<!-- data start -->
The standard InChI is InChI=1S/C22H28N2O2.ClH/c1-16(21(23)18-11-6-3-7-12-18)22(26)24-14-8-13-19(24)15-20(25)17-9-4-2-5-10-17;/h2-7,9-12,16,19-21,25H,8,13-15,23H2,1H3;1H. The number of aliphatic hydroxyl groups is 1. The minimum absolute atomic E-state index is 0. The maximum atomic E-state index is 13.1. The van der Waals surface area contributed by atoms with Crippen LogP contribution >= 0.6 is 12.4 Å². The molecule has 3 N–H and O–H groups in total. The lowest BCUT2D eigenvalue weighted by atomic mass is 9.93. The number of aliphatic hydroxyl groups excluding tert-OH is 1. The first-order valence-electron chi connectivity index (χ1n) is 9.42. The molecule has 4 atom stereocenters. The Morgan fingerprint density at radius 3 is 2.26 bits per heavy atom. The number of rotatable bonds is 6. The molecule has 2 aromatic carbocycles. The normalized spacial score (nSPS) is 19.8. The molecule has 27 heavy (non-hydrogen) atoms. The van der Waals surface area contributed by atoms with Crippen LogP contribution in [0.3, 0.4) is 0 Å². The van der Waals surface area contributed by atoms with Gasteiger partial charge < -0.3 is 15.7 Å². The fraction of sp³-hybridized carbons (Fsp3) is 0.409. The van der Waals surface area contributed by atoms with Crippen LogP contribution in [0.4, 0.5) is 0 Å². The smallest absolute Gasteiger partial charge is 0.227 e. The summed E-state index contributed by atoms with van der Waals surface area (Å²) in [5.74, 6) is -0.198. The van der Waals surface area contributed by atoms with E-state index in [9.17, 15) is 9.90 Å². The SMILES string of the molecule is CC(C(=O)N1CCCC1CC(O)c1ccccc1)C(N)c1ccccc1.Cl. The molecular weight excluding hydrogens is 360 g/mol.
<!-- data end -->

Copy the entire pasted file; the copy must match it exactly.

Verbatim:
The standard InChI is InChI=1S/C22H28N2O2.ClH/c1-16(21(23)18-11-6-3-7-12-18)22(26)24-14-8-13-19(24)15-20(25)17-9-4-2-5-10-17;/h2-7,9-12,16,19-21,25H,8,13-15,23H2,1H3;1H. The number of aliphatic hydroxyl groups is 1. The minimum absolute atomic E-state index is 0. The maximum atomic E-state index is 13.1. The van der Waals surface area contributed by atoms with Crippen LogP contribution >= 0.6 is 12.4 Å². The molecule has 3 N–H and O–H groups in total. The lowest BCUT2D eigenvalue weighted by atomic mass is 9.93. The number of aliphatic hydroxyl groups excluding tert-OH is 1. The first-order valence-electron chi connectivity index (χ1n) is 9.42. The molecule has 4 atom stereocenters. The Morgan fingerprint density at radius 3 is 2.26 bits per heavy atom. The number of rotatable bonds is 6. The molecule has 2 aromatic carbocycles. The normalized spacial score (nSPS) is 19.8. The molecule has 27 heavy (non-hydrogen) atoms. The van der Waals surface area contributed by atoms with Crippen LogP contribution in [0.3, 0.4) is 0 Å². The van der Waals surface area contributed by atoms with Gasteiger partial charge < -0.3 is 15.7 Å². The fraction of sp³-hybridized carbons (Fsp3) is 0.409. The van der Waals surface area contributed by atoms with Crippen LogP contribution in [0.4, 0.5) is 0 Å². The smallest absolute Gasteiger partial charge is 0.227 e. The summed E-state index contributed by atoms with van der Waals surface area (Å²) in [5.74, 6) is -0.198. The van der Waals surface area contributed by atoms with E-state index in [9.17, 15) is 9.90 Å². The SMILES string of the molecule is CC(C(=O)N1CCCC1CC(O)c1ccccc1)C(N)c1ccccc1.Cl. The molecular weight excluding hydrogens is 360 g/mol.